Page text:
Saying travelling to a new place changed my life may be a cliche but it was true. I got on the flight (the longest one I’d ever taken alone), and arrived 24 hours later, sweaty and after many delays in Tokyo. The first day was completely overwhelming. There is so much stimulation: bright lights, noises, cooking smells, and people rushing. In Japan compared to other Asian countries, a lot less people readily speak English. I would have never made it to my new apartment if a kind French man hadn’t walked me 5 minutes to the correct platform.

When I arrived at my apartment, I found I was staying next to two teachers who worked at the same company as me. Often teachers that are hired from overseas get accommodation organised for them to lessen the stress of finding a place. Teachers got the choice of either a small single apartment or a share house. A share house is a kind of dormitory for adults. All sorts of people live there, from foreigners, to students, to office workers.

The guy in the room next door knocked on my door and asked if I wanted to go to dinner. I was so tired from the flight that I nearly walked into the glass screen in front of the restaurant. But we talked and laughed, and I realised I was in my new home. Still, that first night I lay in bed and honestly thought: what have I done? I was out of my comfort zone and far away from everything I’d ever known. It felt like I’d been dropped on an alien planet. The first few months were incredible and incredibly confusing. It took quite a while to get used to even basic things: the supermarket, the train and the teaching itself. The train stations in central Tokyo are notorious for being confusing. I barely travelled through them alone in the first few months. But after some years whizzed through them with ease: proof that you can pick up anything with time. The first few months can be tough for many teachers. As we all arrived not knowing what to expect, and people reacted in their own way. Most of us had our first experience living abroad in such a different place. Some people felt homesick or it wasn’t right for them. But often negative feelings lessened, when, after a few months, we were all more adjusted.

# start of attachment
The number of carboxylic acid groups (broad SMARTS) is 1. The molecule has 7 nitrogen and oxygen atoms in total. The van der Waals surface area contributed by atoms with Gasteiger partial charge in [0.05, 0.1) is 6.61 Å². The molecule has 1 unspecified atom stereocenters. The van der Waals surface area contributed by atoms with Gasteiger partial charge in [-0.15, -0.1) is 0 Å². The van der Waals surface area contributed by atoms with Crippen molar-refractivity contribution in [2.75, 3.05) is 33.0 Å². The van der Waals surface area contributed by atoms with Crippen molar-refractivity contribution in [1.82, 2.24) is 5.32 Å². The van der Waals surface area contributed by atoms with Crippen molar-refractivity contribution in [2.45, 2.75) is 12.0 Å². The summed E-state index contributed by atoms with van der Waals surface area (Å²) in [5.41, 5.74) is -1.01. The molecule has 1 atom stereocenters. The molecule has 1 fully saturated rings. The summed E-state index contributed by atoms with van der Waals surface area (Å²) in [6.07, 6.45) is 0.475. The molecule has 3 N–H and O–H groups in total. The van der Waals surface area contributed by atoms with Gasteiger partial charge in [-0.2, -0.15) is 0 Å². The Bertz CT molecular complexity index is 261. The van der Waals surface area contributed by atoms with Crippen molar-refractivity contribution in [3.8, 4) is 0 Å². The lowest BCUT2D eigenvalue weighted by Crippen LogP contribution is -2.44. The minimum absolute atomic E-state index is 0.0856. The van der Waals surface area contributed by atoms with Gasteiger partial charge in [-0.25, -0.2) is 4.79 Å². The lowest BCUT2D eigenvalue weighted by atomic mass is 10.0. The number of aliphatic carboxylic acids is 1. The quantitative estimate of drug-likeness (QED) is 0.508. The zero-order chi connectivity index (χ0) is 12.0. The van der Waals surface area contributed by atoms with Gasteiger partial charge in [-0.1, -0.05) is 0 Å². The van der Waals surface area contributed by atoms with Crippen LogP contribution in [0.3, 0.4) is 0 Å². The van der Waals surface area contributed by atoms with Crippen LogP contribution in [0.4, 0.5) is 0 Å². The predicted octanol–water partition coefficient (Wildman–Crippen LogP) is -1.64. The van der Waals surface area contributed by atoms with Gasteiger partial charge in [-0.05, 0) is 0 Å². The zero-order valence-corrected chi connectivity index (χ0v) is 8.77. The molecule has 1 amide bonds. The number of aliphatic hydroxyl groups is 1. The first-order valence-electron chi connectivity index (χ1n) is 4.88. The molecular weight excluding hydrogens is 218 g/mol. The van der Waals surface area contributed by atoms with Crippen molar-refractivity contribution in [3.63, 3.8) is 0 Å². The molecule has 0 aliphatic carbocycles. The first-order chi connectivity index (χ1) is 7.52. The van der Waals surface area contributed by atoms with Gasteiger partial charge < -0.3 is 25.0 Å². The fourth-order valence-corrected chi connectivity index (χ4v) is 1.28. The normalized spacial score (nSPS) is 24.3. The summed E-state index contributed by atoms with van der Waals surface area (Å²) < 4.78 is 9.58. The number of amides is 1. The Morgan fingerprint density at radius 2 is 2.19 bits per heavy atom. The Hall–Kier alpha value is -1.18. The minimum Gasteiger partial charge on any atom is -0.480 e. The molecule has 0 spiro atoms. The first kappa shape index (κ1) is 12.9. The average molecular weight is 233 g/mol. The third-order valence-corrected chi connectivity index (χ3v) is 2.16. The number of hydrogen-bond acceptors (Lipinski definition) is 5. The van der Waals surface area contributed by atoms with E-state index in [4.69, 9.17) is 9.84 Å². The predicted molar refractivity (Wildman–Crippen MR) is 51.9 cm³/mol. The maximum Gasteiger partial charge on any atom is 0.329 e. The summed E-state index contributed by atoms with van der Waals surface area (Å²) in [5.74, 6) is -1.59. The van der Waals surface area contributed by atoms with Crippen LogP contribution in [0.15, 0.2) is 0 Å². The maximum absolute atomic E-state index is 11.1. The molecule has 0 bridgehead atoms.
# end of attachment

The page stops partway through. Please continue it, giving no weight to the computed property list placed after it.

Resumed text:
Luckily for me, the more I stayed the more I fell in love with the discovery being there brought. Sometimes, of course I missed home, and all I wanted to do was see my friends, walk to the supermarket in my hometown and buy a Cadbury’s chocolate bar. But I found strength I’d always hoped I had in myself. I saw that it suited me to explore and experience new things. Something I recognised in people that stayed longer is that they were comfortable being by their selves. Actually, being an expat, it’s easy to gravitate toward and meet lots of people. Other travellers are friendly and usually open to meeting others. But still, being able to enjoy things on your own weathers you through people inevitably coming and going in a massive city.